Philip Kim is an expert in cancer-related protein interactions, but he had a lot to learn when it came to commercializing his potentially life-saving research. The associate professor of computer science and molecular genetics at the University of Toronto first filed an invention disclosure in 2014 based on a lab process related to cancer inhibitors, but ultimately decided not to push for a patent application because he sensed a lack of interest – a decision he now considers a miscalculation. Two years later, he found himself in the opposite situation. “We had already published something – a method to predict targets for antibodies – and a company approached me about licensing it. So, basically, we filed an invention disclosure after we had already published, which is not the way it’s supposed to go.” Kim’s initial missteps aren’t exactly unusual – even at U of T. Put simply: Researchers are busy, focused on their work, and can’t always be expected to know the mechanics of technology transfer. So, to help educate and improve awareness, U of T’s Innovations & Partnerships Office, or IPO, spent the past year developing two step-by-step guides to commercialization at the university.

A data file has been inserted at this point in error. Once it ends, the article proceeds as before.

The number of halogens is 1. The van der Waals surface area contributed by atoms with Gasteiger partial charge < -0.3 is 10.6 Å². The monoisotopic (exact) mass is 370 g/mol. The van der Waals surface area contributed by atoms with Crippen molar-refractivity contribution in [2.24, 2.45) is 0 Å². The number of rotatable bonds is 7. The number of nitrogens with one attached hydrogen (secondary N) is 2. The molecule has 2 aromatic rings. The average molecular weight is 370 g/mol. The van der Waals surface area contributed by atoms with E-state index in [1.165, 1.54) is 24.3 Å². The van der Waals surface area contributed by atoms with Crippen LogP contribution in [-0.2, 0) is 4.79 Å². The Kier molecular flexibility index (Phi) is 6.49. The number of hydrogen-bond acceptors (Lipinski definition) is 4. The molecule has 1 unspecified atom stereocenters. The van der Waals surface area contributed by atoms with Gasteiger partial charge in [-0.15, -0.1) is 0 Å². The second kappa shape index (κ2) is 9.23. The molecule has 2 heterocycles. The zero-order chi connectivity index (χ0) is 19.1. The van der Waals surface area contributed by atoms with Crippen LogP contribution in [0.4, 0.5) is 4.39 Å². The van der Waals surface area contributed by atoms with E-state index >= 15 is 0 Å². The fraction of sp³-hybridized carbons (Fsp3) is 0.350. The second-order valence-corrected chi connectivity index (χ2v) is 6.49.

July 27, 2018
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